Live Webcasts of Professional Development and Training Courses offered through the AERA Virtual Research Learning Center

The American Educational Research Association announces the AERA Virtual Research Learning Center (VRLC) live webcasts of Professional Development and Training Courses offered during the 2013 Annual Meeting. We are seeking your assistance in sharing this information with colleagues and potential participants. Thank you for your assistance. See the announcement below for further details:

Live Webcasts of Professional Development and Training Courses offered through the

AERA Virtual Research Learning Center


AERA is offering live webcasts of select professional development and training courses as well as in the traditional face-to-face format. Course participants from anywhere in the world with an internet connection can have full access to these select professional development and training courses. Within the virtual environment course participants will see the course live, participate in course discussions, and interact with the instructors and other participants. The courses that will be real-time streamed at the 2013 AERA Annual Meeting include:

PDC13: Introduction to the Measures of Effective Teaching Longitudinal Database
Sunday, April 28th; 8:00 am – 12:00 pm (Pacific Standard Time)

PDC20: International Education Research Made Easier: How to Use Several Free Online Data Tools
Monday, April 29th; 8:00 am – 12:00 pm (Pacific Standard Time)

PDC22: How to Get Published: Guidance from Emerging and Senior Scholars
Monday, April 29th; 8:00 am – 12:00 pm (Pacific Standard Time)

PDC24: Using the National Longitudinal Surveys of Youth for Education Research
Tuesday, April 30th; 8:00 am – 12:00 pm (Pacific Standard Time)

PDC27: How to Analyze Large-Scale Assessments Data from Matrix Booklet Sampling Design: Focus on Psychometrics behind and Hands-on Analysis Using Actual Sample Data
Tuesday, April 30th; 1:00 pm – 5:00 pm (Pacific Standard Time)

For complete course descriptions, courses fees, and registration information visit The recorded webcasts of these courses will be available on-demand through the Virtual Research Learning Center online library following the Annual Meeting.

Webinar for college seniors, young workers to address managing student loans, saving for a secure financial future

An April 30 webinar will provide tips and tools to help college seniors and young workers learn to budget for today’s needs and tomorrow’s goals. “Start Early to Take Charge of Your Financial Future” will be held from 3-4 p.m. EDT on Tuesday, April 30. Participants will receive practical guidance and resources to assist with budgeting, managing debt from student loans and credit cards, saving and investing for short and long-term goals, making the most of employer-sponsored retirement and health benefits, and other aspects of personal finance management.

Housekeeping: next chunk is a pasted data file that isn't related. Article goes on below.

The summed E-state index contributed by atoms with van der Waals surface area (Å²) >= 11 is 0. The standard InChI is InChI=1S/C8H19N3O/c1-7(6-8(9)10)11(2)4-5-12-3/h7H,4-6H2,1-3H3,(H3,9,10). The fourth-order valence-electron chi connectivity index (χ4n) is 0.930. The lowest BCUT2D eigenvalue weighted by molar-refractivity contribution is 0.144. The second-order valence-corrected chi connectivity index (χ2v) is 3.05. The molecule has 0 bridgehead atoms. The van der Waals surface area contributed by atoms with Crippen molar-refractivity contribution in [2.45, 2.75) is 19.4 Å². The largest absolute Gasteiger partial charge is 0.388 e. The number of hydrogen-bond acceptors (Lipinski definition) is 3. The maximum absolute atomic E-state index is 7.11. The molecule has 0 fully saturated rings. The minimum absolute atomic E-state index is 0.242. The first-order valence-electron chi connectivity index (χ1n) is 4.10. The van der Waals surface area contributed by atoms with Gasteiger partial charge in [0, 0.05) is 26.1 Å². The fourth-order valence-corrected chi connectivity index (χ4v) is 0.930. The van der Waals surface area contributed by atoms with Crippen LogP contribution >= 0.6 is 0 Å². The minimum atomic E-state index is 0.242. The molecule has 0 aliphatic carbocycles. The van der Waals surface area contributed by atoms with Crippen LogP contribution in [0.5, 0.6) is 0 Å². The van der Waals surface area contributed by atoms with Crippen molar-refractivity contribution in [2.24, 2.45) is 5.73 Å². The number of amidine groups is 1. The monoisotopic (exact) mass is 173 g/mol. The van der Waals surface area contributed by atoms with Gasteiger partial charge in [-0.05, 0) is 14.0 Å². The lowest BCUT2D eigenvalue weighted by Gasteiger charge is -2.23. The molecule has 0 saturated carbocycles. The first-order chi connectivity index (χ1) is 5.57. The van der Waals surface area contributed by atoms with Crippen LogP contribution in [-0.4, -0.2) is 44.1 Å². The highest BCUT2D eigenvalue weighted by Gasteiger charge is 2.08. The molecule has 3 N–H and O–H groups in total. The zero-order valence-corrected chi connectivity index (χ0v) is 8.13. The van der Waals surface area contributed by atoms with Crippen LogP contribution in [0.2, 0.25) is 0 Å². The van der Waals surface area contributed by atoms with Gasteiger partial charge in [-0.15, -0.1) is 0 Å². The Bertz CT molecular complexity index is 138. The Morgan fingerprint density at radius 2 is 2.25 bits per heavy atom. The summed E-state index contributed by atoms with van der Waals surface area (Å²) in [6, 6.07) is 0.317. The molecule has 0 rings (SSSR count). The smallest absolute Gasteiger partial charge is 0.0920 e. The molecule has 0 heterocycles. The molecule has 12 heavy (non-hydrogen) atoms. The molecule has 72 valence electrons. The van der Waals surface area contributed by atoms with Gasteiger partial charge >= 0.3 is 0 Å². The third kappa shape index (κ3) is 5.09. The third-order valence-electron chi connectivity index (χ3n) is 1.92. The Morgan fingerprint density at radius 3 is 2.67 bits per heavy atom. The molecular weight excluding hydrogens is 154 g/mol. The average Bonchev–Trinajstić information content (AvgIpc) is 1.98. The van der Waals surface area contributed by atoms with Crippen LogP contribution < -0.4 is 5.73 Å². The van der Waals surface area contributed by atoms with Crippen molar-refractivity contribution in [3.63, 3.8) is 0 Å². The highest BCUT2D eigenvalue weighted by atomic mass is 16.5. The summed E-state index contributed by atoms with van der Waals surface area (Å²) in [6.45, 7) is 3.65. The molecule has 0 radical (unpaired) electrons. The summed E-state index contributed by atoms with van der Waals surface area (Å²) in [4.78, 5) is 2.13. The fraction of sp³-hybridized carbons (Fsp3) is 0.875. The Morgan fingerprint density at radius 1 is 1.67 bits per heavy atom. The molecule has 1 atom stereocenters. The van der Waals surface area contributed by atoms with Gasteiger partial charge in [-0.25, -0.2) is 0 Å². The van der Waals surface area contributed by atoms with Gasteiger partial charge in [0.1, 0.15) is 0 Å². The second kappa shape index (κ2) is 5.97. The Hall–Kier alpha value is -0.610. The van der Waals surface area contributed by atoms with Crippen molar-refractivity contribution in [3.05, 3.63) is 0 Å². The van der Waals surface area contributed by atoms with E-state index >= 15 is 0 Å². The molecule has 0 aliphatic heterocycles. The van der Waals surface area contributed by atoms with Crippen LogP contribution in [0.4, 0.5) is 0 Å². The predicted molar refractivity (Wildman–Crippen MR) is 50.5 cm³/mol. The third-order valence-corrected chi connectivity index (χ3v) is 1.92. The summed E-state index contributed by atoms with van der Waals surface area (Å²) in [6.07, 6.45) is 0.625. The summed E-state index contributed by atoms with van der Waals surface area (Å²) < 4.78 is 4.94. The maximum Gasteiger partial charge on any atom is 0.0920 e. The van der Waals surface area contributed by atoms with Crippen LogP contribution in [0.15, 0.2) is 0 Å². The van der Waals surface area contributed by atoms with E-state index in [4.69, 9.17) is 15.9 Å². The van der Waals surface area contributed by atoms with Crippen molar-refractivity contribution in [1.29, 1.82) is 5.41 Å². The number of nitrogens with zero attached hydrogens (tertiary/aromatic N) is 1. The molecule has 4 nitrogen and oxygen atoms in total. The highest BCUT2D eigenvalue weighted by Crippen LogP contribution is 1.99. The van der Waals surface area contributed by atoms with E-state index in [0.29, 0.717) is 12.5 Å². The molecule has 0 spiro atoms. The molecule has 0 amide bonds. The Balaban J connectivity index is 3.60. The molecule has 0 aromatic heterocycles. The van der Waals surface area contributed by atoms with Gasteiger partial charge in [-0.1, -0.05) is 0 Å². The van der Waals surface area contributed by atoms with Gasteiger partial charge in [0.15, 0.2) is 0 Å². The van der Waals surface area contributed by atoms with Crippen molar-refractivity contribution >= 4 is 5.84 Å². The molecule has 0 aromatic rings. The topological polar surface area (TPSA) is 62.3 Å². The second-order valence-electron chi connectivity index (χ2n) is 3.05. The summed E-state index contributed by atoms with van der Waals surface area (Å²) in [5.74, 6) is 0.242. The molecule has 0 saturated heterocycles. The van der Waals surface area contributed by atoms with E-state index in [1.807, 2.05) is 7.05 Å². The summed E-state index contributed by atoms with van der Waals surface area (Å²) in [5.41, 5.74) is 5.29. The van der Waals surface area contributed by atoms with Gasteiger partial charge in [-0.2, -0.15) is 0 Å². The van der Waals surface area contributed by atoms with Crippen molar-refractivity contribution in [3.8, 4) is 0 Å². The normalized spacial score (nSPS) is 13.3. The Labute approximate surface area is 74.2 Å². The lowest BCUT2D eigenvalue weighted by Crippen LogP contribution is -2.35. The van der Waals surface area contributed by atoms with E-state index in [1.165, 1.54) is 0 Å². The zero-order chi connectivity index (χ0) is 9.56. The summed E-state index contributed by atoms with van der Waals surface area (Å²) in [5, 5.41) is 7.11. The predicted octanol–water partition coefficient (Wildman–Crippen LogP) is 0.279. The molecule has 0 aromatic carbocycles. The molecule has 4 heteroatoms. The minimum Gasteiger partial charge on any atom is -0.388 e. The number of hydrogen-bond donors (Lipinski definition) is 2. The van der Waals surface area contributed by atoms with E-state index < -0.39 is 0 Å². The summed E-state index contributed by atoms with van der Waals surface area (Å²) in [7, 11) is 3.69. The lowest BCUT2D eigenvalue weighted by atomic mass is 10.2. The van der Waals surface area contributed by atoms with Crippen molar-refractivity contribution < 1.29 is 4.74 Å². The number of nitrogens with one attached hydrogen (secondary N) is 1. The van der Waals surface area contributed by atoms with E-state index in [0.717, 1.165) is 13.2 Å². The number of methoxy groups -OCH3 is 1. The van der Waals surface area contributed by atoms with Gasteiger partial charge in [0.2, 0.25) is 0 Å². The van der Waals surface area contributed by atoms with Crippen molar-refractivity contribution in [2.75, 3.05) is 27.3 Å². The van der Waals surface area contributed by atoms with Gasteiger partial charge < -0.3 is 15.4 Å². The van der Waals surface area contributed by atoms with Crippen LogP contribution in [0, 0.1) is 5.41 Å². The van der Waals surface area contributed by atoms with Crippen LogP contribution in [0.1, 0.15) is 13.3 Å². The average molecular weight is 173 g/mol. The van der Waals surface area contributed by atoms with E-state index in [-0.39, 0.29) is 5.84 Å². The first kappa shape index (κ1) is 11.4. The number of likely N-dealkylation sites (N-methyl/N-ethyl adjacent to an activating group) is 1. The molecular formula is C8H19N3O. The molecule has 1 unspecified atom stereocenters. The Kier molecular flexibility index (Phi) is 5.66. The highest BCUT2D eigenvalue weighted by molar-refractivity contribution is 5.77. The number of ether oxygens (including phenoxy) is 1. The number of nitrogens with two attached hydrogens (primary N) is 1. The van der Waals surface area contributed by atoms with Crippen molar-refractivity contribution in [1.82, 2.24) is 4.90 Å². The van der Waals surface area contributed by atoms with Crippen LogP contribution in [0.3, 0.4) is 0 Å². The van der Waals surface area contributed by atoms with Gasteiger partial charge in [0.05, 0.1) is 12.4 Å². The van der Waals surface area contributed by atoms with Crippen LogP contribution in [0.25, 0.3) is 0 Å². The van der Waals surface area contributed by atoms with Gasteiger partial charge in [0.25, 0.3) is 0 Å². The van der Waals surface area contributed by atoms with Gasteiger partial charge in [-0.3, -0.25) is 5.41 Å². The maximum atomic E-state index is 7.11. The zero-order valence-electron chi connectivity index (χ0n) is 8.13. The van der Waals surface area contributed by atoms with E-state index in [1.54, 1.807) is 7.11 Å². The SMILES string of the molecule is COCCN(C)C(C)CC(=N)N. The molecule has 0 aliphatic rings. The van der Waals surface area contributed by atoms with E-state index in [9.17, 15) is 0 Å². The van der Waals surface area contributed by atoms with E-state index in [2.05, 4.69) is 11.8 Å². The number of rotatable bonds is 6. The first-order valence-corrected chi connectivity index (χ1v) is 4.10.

“For those just starting their careers, there are a lot of demands on their income and retirement seems far away,” said Assistant Secretary of Labor for Employee Benefits Security Phyllis C. Borzi. “However, by starting early and taking advantage of employer-sponsored benefits, young workers can take charge of their finances and begin to build retirement savings at a time in their lives when it will have the greatest impact.”

The U.S. Department of Labor’s Employee Benefits Security Administration will co-host the webinar with the U.S. Department of Education’s Federal Student Aid office and the Certified Financial Planner Board of Standards as part of the Financial Literacy and Education Commission’s Starting Early Campaign.

Members of the public can register at

U.S Senator Hagan Hosts North Carolina HBCU Chancellors and Presidents Summit

U.S. Senators Kay Hagan and Richard Burr today hosted a summit with chancellors and presidents from North Carolina’s Historically Black Colleges and Universities (HBCUs) to discuss ways to strengthen HBCUs. The Senators sought input on important education and workforce development issues facing Congress and welcomed the chance to listen to North Carolina HBCUs’ chancellors and presidents.

“I’m grateful for this opportunity to hear directly from chancellors and presidents from North Carolina’s HBCUs so we can continue taking steps to make these outstanding colleges and universities even stronger,” Hagan said. “The feedback and suggestions I received today will be invaluable in assuring that our HBCUs can continue to offer the very best education possible for students in North Carolina.”

Learn more here:

SBA Signs Strategic Alliance Memorandums With HBCUs

The U.S. Small Business Administration Regional Administrator Cassius Butts recently signed Strategic Alliance Memorandums (SAMs) with Alcorn State University, Mississippi Valley State University and Rust College.  Dr. M. Christopher Brown II, Alcorn State University President, Dr. Alfred Rankins, Jr., Acting President of Mississippi Valley State University, and Dr. David L. Beckley, President of Rust College, each signed the agreement on behalf of their respective institutions.